And advanced forms of biological warfare that can “target” specific genotypes may transform biological warfare from the realm of terror to a politically useful tool. (p.72 of .pdf)
This targeting will require a database of genetic information – which when coupled with the NSA’s already omnipresent surveillance – will enable the growing police state to locate and target individuals with genospecific weapons with unimaginable precision – a literal “touch of death” on equal to mythological gods able to strike down their enemies at will.
How to Have the Best of Both Worlds
The race to establish a top-down healthcare system based on genetically-driven precision medicine is done with the knowledge that the democratization of technology, including that involved in biology and genetics, is accelerating toward local labs being able to reproduce or even out-compete developments made by large pharmaceutical giants. This follows the same pattern IT followed, where disruptive technology, institutions, and paradigms allowed for rapid decentralization and downsizing.
|Image: Precision medicine can precisely help us. It can also precisely hurt.|
Small groups of people or even individuals now have a platform online with which to compete against multi-million dollar media studios. Likewise, 3D printing is driving a similar revolution in manufacturing.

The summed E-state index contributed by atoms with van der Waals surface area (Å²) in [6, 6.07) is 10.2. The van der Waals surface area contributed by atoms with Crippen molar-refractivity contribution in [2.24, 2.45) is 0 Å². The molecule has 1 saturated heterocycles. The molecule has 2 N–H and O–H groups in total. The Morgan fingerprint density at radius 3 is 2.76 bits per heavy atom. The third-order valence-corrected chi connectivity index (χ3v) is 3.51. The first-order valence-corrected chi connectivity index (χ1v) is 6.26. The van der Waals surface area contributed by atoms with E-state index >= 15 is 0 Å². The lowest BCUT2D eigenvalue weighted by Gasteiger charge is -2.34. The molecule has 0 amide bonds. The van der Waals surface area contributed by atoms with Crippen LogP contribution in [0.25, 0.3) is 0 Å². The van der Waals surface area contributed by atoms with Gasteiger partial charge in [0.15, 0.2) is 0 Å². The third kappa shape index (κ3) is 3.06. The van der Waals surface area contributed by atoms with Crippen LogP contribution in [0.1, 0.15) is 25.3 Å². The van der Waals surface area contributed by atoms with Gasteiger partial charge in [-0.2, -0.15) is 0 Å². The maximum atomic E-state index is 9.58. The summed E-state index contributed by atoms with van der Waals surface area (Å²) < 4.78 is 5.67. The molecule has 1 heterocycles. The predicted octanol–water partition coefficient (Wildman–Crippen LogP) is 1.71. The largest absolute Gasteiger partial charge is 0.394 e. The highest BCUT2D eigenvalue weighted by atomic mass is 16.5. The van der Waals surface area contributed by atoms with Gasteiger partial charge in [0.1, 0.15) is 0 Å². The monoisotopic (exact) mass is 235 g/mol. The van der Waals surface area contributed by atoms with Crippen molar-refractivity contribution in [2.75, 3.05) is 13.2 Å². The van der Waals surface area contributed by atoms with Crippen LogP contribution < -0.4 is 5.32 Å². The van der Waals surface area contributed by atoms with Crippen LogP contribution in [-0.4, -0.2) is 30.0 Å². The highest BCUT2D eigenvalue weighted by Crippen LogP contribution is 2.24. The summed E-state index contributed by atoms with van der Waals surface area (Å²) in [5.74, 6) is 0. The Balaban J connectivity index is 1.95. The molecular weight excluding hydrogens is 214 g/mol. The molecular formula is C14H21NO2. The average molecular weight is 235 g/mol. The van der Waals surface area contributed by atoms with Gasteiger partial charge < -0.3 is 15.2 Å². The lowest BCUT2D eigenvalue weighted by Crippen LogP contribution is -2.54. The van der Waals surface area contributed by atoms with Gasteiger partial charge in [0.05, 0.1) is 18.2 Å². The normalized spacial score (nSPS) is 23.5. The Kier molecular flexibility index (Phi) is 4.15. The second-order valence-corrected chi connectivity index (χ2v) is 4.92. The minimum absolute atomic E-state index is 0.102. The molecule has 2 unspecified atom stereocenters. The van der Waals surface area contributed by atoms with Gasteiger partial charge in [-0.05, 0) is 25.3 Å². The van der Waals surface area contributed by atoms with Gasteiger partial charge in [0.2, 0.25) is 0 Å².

“Do-it-Yourself biology” (DIYbio) is now positioned to disrupt the fields of biotech, human health, and medicine.
With DIYbio, individuals and communities can manage their own genetic information, sharing it how and when they decide, and work directly on applications to alter, improve, or repair it. The decentralization of this powerful technology also will establish a balance of power. Those with malevolent intentions will be kept in check by the fact that so many more people have a vested interest in preventing the abuse of this technology.
Like in the world of IT today, backups, firewalls, and a general knowledge of “good practices” will help protect the vast majority from the abuse of emerging genetically-driven precision medicine.
Already, there is a wealth of information online regarding DIYbio – which like its counterpart in IT – maintains an open source, collaborative ethos. People, understanding that preventing the use of this technology is impossible, can begin empowering themselves with it to ensure a balance of power is struck to prevent its wide scale abuse.
Coincidentally, the proposed decentralization of the Internet by local mesh networks would also serve to build defenses for genetic information stored by individuals on such networks. Establishing and promoting the idea of moving away from all forms of highly centralized systems maintained by serial offenders of our privacy and human rights, by democratizing the very technology they seek to monopolize and use against us, is the first step in winning this new battle before it starts.